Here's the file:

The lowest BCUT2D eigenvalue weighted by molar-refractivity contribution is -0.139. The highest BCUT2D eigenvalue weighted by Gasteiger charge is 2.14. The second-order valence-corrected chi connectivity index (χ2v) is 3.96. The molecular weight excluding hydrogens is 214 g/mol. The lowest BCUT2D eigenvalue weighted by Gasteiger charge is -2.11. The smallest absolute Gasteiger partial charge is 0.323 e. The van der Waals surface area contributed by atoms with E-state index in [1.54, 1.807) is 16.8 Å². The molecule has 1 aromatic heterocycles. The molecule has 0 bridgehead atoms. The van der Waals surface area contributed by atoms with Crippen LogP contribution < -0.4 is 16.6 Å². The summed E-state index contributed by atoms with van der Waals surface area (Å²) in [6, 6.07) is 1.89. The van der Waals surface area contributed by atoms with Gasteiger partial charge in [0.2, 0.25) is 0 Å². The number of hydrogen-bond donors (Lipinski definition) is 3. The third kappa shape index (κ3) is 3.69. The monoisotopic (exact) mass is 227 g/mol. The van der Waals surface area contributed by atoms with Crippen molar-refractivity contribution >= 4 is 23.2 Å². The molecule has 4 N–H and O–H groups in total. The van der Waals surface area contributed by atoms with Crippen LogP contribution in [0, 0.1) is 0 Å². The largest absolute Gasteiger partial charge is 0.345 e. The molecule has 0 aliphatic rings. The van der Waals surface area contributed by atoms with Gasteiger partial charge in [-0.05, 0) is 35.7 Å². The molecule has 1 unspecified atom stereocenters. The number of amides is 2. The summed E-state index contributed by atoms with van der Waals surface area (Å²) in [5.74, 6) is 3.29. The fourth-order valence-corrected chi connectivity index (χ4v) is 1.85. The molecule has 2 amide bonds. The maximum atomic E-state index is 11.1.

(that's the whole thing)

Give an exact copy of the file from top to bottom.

The lowest BCUT2D eigenvalue weighted by molar-refractivity contribution is -0.139. The highest BCUT2D eigenvalue weighted by Gasteiger charge is 2.14. The second-order valence-corrected chi connectivity index (χ2v) is 3.96. The molecular weight excluding hydrogens is 214 g/mol. The lowest BCUT2D eigenvalue weighted by Gasteiger charge is -2.11. The smallest absolute Gasteiger partial charge is 0.323 e. The van der Waals surface area contributed by atoms with E-state index in [1.54, 1.807) is 16.8 Å². The molecule has 1 aromatic heterocycles. The molecule has 0 bridgehead atoms. The van der Waals surface area contributed by atoms with Crippen LogP contribution < -0.4 is 16.6 Å². The summed E-state index contributed by atoms with van der Waals surface area (Å²) in [6, 6.07) is 1.89. The van der Waals surface area contributed by atoms with Gasteiger partial charge in [0.2, 0.25) is 0 Å². The number of hydrogen-bond donors (Lipinski definition) is 3. The third kappa shape index (κ3) is 3.69. The monoisotopic (exact) mass is 227 g/mol. The van der Waals surface area contributed by atoms with Crippen molar-refractivity contribution >= 4 is 23.2 Å². The molecule has 4 N–H and O–H groups in total. The van der Waals surface area contributed by atoms with Crippen LogP contribution in [0, 0.1) is 0 Å². The largest absolute Gasteiger partial charge is 0.345 e. The molecule has 0 aliphatic rings. The van der Waals surface area contributed by atoms with Gasteiger partial charge in [-0.05, 0) is 35.7 Å². The molecule has 1 unspecified atom stereocenters. The number of amides is 2. The summed E-state index contributed by atoms with van der Waals surface area (Å²) in [5.74, 6) is 3.29. The fourth-order valence-corrected chi connectivity index (χ4v) is 1.85. The molecule has 2 amide bonds. The maximum atomic E-state index is 11.1.